He managed to get access to George Bush through George W. Bush:

My researcher and I went to see Lee Atwater, who was the campaign manager. And because we tell him we want to know about Bush’s personal/family side, Atwater shows us into George Jr.’s office. George is on the phone with his cowboy boots up on the desk, and a plug of tobacco tucked in his lip. Atwater introduces us, says, “Boys, just don’t fuck me over,” and leaves. George looks us over slowly. We looked pretty raggedy and I had a lot more hair. And he says, “Well, you certainly don’t look like a bunch of young Republicans.” And we all have a laugh.
  He and I got off on the right foot. Junior just took me in. So every time I found myself in Washington and didn‘t have anything scheduled, I’d stroll over to Junior’s office and sit around. It was the only place you could smoke cigars, so we’d smoke together.

Another common question refers to precedents and the words the writers use to describe what they do. Typical is Cramer’s response to the question “Do you consider yourself a ‘literary journalist’?”:

No, I’m a smith. I occupy the position in our society that a good wheelwright would have occupied in his. Making wheels is a highly specialized skill. I don’t consider myself to be an artist, I consider myself to be a skilled workman.

And Ron Rosenbaum, who was born in 1946, says:

I have some problems with the term. It sounds self-consciously highfalutin. And it is misleading because it suggests that literary journalism is about rhetorical flourishes and elevated wordplay. That it requires a consciously elevated style.
  A better way to put it is that literary journalism is journalism that asks the same questions that literature asks. Questions about God and man, fate, human nature, etc. And these questions don’t have to be asked in a particularly ornate style.

Susan Orlean thinks it’s “a good time” for literary journalism:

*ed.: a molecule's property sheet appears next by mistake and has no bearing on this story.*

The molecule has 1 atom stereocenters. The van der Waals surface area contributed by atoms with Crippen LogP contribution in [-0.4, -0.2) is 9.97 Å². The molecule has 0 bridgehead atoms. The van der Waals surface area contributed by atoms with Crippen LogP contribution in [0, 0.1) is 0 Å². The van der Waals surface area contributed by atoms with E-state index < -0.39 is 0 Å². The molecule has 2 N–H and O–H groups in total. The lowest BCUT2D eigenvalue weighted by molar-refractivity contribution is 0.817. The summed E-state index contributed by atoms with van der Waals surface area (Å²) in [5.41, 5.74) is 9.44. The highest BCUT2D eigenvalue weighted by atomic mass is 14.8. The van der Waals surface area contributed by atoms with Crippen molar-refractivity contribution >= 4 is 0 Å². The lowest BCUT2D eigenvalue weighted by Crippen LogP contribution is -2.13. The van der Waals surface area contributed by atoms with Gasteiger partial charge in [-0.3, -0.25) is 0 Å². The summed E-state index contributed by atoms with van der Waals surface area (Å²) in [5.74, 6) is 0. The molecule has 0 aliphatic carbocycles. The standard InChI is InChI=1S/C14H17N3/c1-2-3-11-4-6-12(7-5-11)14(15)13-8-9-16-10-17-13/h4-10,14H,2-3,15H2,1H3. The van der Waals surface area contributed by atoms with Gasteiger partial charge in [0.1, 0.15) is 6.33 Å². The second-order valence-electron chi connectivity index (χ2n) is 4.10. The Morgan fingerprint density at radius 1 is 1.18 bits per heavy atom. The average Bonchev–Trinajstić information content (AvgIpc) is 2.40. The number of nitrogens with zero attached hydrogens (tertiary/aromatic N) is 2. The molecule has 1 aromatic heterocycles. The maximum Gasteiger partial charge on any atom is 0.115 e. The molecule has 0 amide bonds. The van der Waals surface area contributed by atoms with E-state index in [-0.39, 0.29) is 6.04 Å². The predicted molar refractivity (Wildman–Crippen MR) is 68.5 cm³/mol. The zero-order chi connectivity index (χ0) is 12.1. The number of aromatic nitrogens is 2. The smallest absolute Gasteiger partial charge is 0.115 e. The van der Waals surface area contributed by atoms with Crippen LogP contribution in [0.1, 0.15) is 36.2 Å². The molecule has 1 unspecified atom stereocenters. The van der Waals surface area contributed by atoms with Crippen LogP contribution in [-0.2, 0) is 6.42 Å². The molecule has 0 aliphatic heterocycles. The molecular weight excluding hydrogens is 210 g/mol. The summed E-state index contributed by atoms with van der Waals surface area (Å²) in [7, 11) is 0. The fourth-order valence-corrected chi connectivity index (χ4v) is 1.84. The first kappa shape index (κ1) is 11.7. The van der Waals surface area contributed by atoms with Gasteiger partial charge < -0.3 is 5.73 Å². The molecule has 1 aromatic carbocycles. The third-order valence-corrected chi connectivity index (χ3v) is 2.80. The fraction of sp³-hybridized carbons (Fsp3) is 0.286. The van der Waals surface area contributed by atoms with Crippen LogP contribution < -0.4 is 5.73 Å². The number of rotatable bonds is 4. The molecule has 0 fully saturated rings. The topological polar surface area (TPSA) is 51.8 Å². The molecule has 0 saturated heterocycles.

We’ve passed through this spasm of people feeling that print is dead. The curiosity about the world, and the appetite for books that explore it in a literary way, is stronger than ever. If you look at the books that have sold well in the last five years, a remarkable number of them have been works of literary nonfiction.

Lawrence Weschler sounds interesting. I just ordered three of his books via Abebooks. Weschler calls the tradition ‘writerly nonfiction’ and is pessimistic. He says the prospects of this kind of writing are:

Not good. I tell my students, “Nothing in this class will be of the slightest practical value to you. It’s over. And it’s worse than that because by the time I finish with you this is all you’ll want to do. But it’s over.” And they laugh, and I say, “You’re laughing now, but I guarantee that before the semester finishes four or five of you will be in my office crying hot tears because this is all you want to do.”
  Having said that, I am still trying to “save civilization,” twelve people at a time.

2 comments:

Meredith said...

Dean, thanks for that interesting review. A blog about a book about writers & writing - perhaps all a lot of writers do is write about other writers, in one way or another?

Have you heard that Helen Garner has been attending the Glebe Coroner's Court to hear the Dianne Brimble case? That sad affair was almost made for Garner, don't you think?

Dean said...

I've been avoiding articles in the broadsheets about the Brimble case like the plague. But I did buy The Monthly which has a longer piece by Malcolm Knox (prev. books editor at the Herald) which was very good. He did a bit of saturation journalism -- he went on a cruise, got the flavour of the ship and shipboard activities.

But I'll definitely read the book if Garner covers it. She's a great writer.